Arts and Entertainment

Two local music shops mark same day anniversaries

October 27, 2022   ·   0 Comments

By Constance Scrafield

Strange as it may seem, Orangeville’s two music shops, Aardvark Music and Culture and Broadway Music celebrated the anniversary of their shops, both on Oct. 8. Blessed as this town is with the many fine artists, the strength of the arts community and the passionate support the arts receive from the broader community, there is every reason to suppose that two music shops, just up and down Broadway will complement each other with their differences and similarities.

Orangeville can prove the importance of music in this whole area by boasting about these two fine businesses.

While celebrating Aardvark Music and Culture shop’s 14th anniversary, owner Perry Joseph did admit he has had a rough ride this year between a bout of long Covid and damaging his shoulder very badly in a fall on ice during last winter.

What has been good has been the loyalty his customers have shown him over those 14 years and the store’s survival through the pandemic shutdowns.

Mr. Joseph comes to music as a high school student hitting the bright lights of high school productions with Gilbert and Sullivan, making a fairly organic shift to learning guitar and from there, his life in music from folk to Reggae, Mr. Joseph has sung and played with some of the biggest names in the business.

He moved out of his premises at 229 Broadway and into his new shop at 145 Broadway in March of 2020, just in time to suffer the shutdown of Covid protocols.

Despite the timing, the move to other premises has worked out well for Perry Joseph and his Aardvark Music and Culture. They have built a stage at the back of the premises to perform concerts for small audiences and the changes they have made to the shop please him very well.

For Mr. Joseph, this is his “dream shop.”

About the pandemic, he said, “Customers and staff alike went above and beyond during our toughest stretch and we owe a debt of gratitude to all.”

Currently, Perry Joseph still writes music and is enjoying being open again to sell instruments, music, records and most of what you need – plus lessons.

At the same time as Mr. Perry’s move, Heather Katz and Michael Griffin, owners of Broadway Music realized that the pandemic made it unrealistic for them to maintain the very large building – the old church – where they had their business on the other side of Broadway. So, they took advantage of Mr. Joseph’s move to install Broadway Music there.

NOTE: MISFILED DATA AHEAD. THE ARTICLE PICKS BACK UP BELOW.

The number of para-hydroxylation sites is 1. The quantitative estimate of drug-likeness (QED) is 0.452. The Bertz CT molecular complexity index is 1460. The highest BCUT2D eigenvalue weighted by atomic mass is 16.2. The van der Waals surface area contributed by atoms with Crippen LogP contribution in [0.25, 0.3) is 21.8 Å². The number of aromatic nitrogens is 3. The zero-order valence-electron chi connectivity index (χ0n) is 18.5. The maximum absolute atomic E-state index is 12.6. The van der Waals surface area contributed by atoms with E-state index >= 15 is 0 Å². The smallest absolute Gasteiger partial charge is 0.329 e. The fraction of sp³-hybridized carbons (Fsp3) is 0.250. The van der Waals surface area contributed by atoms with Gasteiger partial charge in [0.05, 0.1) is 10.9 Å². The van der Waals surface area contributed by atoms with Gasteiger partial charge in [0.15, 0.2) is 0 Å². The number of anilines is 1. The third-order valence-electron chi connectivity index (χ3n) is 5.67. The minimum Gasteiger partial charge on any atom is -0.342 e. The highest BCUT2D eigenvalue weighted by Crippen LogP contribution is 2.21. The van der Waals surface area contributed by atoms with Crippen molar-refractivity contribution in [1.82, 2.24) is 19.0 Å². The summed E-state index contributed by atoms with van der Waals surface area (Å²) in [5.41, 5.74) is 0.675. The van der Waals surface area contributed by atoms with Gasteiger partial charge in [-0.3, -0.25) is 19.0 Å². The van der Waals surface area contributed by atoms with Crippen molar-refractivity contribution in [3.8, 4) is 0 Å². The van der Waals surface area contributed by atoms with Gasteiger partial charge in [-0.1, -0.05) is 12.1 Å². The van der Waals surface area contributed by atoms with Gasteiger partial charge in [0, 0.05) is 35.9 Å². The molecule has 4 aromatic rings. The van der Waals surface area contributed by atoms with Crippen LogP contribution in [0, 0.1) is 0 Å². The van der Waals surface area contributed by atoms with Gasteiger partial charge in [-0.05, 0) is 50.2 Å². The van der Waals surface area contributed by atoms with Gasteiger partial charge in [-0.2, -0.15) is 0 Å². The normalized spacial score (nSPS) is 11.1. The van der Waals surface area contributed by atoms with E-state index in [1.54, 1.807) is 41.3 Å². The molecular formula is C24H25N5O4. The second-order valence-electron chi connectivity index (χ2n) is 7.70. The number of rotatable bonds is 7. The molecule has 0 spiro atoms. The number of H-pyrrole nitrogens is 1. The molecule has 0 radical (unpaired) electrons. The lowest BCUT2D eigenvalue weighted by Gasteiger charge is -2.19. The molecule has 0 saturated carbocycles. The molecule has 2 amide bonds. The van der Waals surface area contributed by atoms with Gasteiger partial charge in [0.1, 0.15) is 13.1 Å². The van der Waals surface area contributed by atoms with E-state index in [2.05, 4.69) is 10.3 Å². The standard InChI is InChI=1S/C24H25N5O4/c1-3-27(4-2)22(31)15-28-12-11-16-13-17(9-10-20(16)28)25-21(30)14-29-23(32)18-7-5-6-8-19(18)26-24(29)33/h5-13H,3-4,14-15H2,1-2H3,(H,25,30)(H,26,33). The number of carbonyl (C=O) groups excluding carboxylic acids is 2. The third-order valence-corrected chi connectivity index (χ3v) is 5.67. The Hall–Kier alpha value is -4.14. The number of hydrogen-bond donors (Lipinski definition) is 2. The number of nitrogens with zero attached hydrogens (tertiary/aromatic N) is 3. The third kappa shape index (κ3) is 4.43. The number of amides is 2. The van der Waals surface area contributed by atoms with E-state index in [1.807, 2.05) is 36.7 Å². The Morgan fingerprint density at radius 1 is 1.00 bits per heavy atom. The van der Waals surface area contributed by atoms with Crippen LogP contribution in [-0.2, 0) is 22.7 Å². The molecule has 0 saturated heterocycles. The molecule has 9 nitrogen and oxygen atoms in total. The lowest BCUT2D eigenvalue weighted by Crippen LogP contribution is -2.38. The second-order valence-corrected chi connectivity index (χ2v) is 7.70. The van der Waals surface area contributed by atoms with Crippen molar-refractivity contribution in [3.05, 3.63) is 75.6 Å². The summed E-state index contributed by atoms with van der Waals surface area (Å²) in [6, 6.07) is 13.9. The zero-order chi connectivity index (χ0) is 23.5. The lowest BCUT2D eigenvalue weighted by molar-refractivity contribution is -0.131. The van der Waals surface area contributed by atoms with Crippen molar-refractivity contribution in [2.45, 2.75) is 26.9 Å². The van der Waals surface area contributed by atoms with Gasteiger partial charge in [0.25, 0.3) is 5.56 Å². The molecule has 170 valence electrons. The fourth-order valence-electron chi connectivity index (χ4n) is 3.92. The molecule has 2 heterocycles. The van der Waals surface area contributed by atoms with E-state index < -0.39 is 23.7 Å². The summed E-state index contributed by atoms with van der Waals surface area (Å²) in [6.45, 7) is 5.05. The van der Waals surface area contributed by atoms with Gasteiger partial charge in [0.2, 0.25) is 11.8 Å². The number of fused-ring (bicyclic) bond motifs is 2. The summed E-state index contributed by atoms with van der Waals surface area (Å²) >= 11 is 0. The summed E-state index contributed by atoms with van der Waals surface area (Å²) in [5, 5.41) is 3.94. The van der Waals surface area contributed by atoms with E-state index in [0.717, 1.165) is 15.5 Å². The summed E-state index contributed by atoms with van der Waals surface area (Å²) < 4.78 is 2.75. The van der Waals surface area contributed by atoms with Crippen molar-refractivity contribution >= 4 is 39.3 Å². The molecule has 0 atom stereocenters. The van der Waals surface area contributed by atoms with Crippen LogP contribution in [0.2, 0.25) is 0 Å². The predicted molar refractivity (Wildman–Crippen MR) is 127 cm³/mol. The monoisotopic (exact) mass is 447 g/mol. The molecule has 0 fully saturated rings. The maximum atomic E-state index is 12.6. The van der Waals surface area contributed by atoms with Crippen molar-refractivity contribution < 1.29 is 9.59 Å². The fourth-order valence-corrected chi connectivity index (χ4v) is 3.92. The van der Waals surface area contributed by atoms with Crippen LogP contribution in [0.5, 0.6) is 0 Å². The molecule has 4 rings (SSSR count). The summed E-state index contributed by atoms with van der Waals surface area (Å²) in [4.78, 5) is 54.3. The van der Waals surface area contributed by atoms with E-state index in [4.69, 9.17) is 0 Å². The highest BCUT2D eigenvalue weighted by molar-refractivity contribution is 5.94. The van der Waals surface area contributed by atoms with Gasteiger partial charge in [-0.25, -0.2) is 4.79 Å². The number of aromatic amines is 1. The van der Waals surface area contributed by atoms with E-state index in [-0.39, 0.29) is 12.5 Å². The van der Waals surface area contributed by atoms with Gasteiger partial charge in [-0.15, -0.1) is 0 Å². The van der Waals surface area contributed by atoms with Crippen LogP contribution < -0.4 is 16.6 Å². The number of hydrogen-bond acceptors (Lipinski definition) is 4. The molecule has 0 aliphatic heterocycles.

Said Heather Katz, “It was quite a sight, us walking our instruments down the road.”

Whatever it takes is worth it, “When you see people fall in love with music, finding that first perfect instrument,” she commented. “When you have a student from age five ‘til 105 and watch the contribution music has made to their lives, it’s wonderful. One of our students is going to be on Canada’s Got Talent. Music can be their full or part-time career, just to have music in their lives matters. It’s a way to cope with life.”

In fact, as she told us, during the pandemic, they sold many guitars and ukuleles, people bored with being shut in wanted to learn to play an instrument and bring music into their lives which might have become a life’s passion for many.

Ms. Katz has been performing as a professional since she was 17.

She and Mr. Griffin took over Broadway Music from Paul and Trisha Menard in 2008, a business the Menards had opened in 1996, so the celebration this Oct. 8 was 26 years as a business. It is all good.

“When an adult who wanted to learn to play during the shutdown and discovered they wanted that all their life,” said Ms. Katz, “music’s a lifetime gift.”

The thing is: “ukulele acquisition syndrome,” as Ms. Katz jokingly referred to the tendency for “Ukulele winter and summer buyers from coast to coast – people trust us,” she told us, “to know how to get them what they need from beginner to professional; they tend to want every size, different kinds of wood…”

The ukulele keeps people doing this because they are the easiest instrument to learn; there are only four strings but they have “the kind of tone that just makes you smile, whether you’re five or 105, you can learn a song on the first day. It does take time to learn to play a ukulele but the gratification, the vision of where you can go with them comes in the first day,” said Heather Katz.

What keeps Katz and Griffin in the business: the joy that they get is the first time a kid comes out of his lesson and has accomplished something, picks his first instrument with such a sense of accomplishment.

It becomes a lifeline.

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